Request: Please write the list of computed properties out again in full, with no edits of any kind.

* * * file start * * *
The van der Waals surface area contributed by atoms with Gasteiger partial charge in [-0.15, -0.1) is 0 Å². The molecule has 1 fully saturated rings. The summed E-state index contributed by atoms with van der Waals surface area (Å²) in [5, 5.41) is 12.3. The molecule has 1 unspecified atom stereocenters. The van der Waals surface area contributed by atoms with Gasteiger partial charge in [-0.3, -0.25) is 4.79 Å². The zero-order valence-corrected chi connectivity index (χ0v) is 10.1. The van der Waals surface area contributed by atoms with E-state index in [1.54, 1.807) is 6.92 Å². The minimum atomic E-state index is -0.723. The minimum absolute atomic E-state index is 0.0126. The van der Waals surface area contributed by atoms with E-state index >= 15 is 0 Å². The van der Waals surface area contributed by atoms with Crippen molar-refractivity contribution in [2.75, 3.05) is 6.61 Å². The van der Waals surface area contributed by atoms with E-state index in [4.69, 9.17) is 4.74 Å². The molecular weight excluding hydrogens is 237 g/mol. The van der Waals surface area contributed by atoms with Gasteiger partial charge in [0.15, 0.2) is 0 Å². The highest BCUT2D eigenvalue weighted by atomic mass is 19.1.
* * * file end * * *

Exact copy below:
The van der Waals surface area contributed by atoms with Gasteiger partial charge in [-0.15, -0.1) is 0 Å². The molecule has 1 fully saturated rings. The summed E-state index contributed by atoms with van der Waals surface area (Å²) in [5, 5.41) is 12.3. The molecule has 1 unspecified atom stereocenters. The van der Waals surface area contributed by atoms with Gasteiger partial charge in [-0.3, -0.25) is 4.79 Å². The zero-order valence-corrected chi connectivity index (χ0v) is 10.1. The van der Waals surface area contributed by atoms with E-state index in [1.54, 1.807) is 6.92 Å². The minimum atomic E-state index is -0.723. The minimum absolute atomic E-state index is 0.0126. The van der Waals surface area contributed by atoms with E-state index >= 15 is 0 Å². The van der Waals surface area contributed by atoms with Crippen molar-refractivity contribution in [2.75, 3.05) is 6.61 Å². The van der Waals surface area contributed by atoms with E-state index in [4.69, 9.17) is 4.74 Å². The molecular weight excluding hydrogens is 237 g/mol. The van der Waals surface area contributed by atoms with Gasteiger partial charge in [0.15, 0.2) is 0 Å². The highest BCUT2D eigenvalue weighted by atomic mass is 19.1.